Mike Fancher’s catalytic conversation with Kindle Fahlenkamp-Morell

Kindle works as the Electronic Marketing and Multimedia Manager for the Colorado Health Foundation. Her job involves using social media on behalf of the foundation and working with a foundation team that handles media relations.

I am a retired newspaper editor and board member of Journalism That Matters. I was on the writing team for the report of the Knight Commission on the Information Needs of Communities in a Democracy. I believe that JTM gatherings contribute to the Commission’s notion that informed communities need abundant journalism and that community institutions can contribute to making this happen.

The Colorado Health Foundation is a perfect example. It funds a variety of health journalism, including Health Policy Solutions <http://www.healthpolicysolutions.org/> and health coverage by Colorado Public Radio. And, the foundation creates content through programs like the Colorado KaleidosCOpe, a “statewide storytelling campaign designed to shine a bright light on the good work of our grantee partners and the people whose lives they impact.” <http://www.coloradokaleidoscope.org/>

Kindle hopes the JTM gathering will provide ideas for working effectively with bothtraditional and emerging media. I’m confident that will happen, based on my experience at other JTM gatherings. It’s surprising what emerges when people who don’t typically talk to each other get together to discuss what’s possible.

Kindle believes her education in journalism and her experience in social media and technology will help her contribute meaningfully to the sessions. She is comfortable with technology and not afraid to fail with it. She largely taught herself to code and build websites. She enjoys helping others who are less comfortable with technology. She anticipates that the JTM gathering will broaden her own understanding and skills. So, she comes to it with a willingness to learn and share.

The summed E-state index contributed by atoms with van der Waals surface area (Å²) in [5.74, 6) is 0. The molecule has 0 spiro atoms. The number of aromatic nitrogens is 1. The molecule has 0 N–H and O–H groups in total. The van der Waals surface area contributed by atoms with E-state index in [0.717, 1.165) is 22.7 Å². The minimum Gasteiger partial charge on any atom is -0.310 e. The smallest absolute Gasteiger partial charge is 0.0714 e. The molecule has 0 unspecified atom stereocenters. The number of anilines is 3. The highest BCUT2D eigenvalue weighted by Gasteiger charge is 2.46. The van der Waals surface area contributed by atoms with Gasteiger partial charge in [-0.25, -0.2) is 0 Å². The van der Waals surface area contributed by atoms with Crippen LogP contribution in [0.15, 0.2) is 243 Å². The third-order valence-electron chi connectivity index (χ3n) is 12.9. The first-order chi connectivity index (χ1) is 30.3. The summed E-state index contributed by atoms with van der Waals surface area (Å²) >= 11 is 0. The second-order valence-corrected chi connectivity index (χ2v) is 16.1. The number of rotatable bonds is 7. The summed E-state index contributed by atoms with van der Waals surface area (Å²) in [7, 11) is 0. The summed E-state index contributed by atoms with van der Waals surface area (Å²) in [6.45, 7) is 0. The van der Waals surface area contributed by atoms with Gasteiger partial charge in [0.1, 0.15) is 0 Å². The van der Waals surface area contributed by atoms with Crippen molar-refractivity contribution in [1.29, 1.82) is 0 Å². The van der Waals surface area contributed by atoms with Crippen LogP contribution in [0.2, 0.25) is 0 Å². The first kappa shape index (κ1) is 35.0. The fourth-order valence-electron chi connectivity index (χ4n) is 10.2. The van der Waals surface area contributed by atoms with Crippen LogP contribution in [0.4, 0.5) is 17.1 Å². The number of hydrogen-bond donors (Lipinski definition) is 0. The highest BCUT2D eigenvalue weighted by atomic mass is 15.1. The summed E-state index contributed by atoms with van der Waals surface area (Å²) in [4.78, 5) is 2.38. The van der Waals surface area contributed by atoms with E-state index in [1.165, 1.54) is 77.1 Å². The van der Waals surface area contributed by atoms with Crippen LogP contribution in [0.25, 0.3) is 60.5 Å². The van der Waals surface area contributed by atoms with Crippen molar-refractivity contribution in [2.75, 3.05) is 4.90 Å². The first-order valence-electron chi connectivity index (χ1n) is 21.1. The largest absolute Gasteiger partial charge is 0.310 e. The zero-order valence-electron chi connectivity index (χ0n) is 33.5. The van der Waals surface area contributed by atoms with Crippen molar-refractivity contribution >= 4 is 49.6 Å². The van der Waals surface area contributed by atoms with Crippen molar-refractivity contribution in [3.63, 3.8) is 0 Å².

I believe Kindle has the spirit of abundance that will help communities replace some of the journalistic resources that have been drained from traditional media. Everyone has a stake in the future of journalism, and anyone can contribute to it. I’m excited to come to Denver to share my ideas and learn from the people there.

Kindle and I agree that social networks are increasingly important in how people get their news. And we worry that there is the potential for people to isolate themselves in information bubbles, being exposed only to information that fits their known interests and needs. Journalism matters, in part, because it helps us know and care about the world outside our own bubble.

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